Cooperative Observer Program
The National Weather Service's (NWS) Cooperative Observer Program (COOP) is the nation's
largest and oldest weather network. It was established in 1891 to formalize the collection of
meteorological observations and establish/record climate conditions in the United States. Our nation
has a long history of weather observations. Many citizens including George Washington, Thomas
Jefferson, and Benjamin Franklin maintained weather records. Today, more than 11,000 Cooperative
Weather Observers across the United States donate more than one million hours each year to collect
daily hydrometeorological data.
The Cooperative Observer Program is truly the nation's weather and climate observing network
of, by and for the people. Thanks to its dedicated participants, many decades of relatively stable
operation, and high station densities in many rural locations, the Cooperative Network has been
recognized both as the most comprehensive daily source of U.S. temperature and precipitation data
and for establishing an invaluable climate record.
The operations of the COOP program including training, data acquisition, and station management are
managed by the NWS. Data processing, including quality control, archiving, and publication, are
handled by NOAA's National Climatic Data Center (NCDC). Participants receive a set of simple
weather instruments and observing instructions by the NWS. Equipment used at NWS cooperative
stations may be owned by the NWS, the observer or by a company or other government agency, as long
as it meets NWS equipment standards.
Of the more than 11,000 COOP stations, nearly 5,000 are climate stations (1,200 are Historical
Climate Network sites), while more than 6,000 cooperative stations support hydrology requirements.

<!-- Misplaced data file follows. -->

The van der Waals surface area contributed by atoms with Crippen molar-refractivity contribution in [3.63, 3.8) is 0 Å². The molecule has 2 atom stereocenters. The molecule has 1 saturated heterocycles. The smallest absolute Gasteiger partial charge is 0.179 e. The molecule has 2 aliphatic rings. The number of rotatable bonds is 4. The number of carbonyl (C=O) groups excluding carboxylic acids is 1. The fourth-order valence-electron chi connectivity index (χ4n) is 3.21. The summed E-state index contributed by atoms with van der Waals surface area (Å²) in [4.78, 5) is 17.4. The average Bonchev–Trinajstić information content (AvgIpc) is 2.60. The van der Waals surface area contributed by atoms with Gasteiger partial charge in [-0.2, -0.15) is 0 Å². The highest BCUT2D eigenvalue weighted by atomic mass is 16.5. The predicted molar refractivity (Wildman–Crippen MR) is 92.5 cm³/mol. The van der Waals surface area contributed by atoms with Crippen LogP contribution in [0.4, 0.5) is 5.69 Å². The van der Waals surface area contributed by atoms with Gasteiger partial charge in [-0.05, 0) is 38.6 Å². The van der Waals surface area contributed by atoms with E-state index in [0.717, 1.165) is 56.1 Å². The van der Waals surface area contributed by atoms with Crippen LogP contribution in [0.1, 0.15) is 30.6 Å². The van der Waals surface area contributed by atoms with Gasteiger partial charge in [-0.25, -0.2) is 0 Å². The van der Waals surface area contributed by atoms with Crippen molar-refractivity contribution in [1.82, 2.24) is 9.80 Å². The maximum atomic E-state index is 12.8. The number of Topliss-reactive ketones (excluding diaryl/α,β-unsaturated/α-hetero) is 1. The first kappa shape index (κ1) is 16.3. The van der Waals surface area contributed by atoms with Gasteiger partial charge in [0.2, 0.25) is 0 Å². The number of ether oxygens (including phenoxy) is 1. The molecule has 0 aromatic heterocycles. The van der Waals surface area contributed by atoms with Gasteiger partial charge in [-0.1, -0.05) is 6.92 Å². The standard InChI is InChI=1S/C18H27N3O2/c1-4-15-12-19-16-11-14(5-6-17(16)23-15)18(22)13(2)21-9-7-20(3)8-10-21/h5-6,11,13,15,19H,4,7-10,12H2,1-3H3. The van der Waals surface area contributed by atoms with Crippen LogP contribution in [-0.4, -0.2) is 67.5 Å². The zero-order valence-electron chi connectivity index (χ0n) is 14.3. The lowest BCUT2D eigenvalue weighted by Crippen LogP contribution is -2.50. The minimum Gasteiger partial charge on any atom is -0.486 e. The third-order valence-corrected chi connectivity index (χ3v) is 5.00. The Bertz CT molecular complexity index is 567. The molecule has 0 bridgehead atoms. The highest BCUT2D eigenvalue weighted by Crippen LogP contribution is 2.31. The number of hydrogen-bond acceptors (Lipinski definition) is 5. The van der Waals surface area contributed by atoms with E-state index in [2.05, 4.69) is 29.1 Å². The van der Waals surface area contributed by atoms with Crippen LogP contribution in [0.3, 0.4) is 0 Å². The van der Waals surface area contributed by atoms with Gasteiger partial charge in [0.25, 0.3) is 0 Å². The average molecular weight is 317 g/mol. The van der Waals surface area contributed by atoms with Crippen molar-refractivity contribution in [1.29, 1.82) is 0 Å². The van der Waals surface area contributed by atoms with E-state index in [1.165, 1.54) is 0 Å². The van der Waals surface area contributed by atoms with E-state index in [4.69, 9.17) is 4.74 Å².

Climate stations report 24-hour maximum and minimum temperatures, liquid equivalent of
precipitation, snowfall, snow depth and other special phenomena such as days with thunder, hail,
etc. Hydrologic stations, on the other hand, report liquid equivalent of precipitation and may also
observe river water level heights, 24-hour maximum and minimum temperature, snowfall, snow depth,
evaporation and other parameters. Observations are sent as monthly reports to the NCDC in Asheville,
N.C. or to the local NWS forecast office where the data is digitized, checked and archived (i.e.,
about 5,800 COOP stations have their monthly summaries published by NOAA's NCDC. Several
thousand observers also report 24-hour summaries of observations to the NWS on a daily basis). Data
is transmitted through telephone, computer or mail.
There are 75 cooperative observers in the Raleigh County Warning area. The map below shows the
locations and station names of the cooperative observers in the Raleigh forecast area, click on the
map to open a larger image.
Other information and links: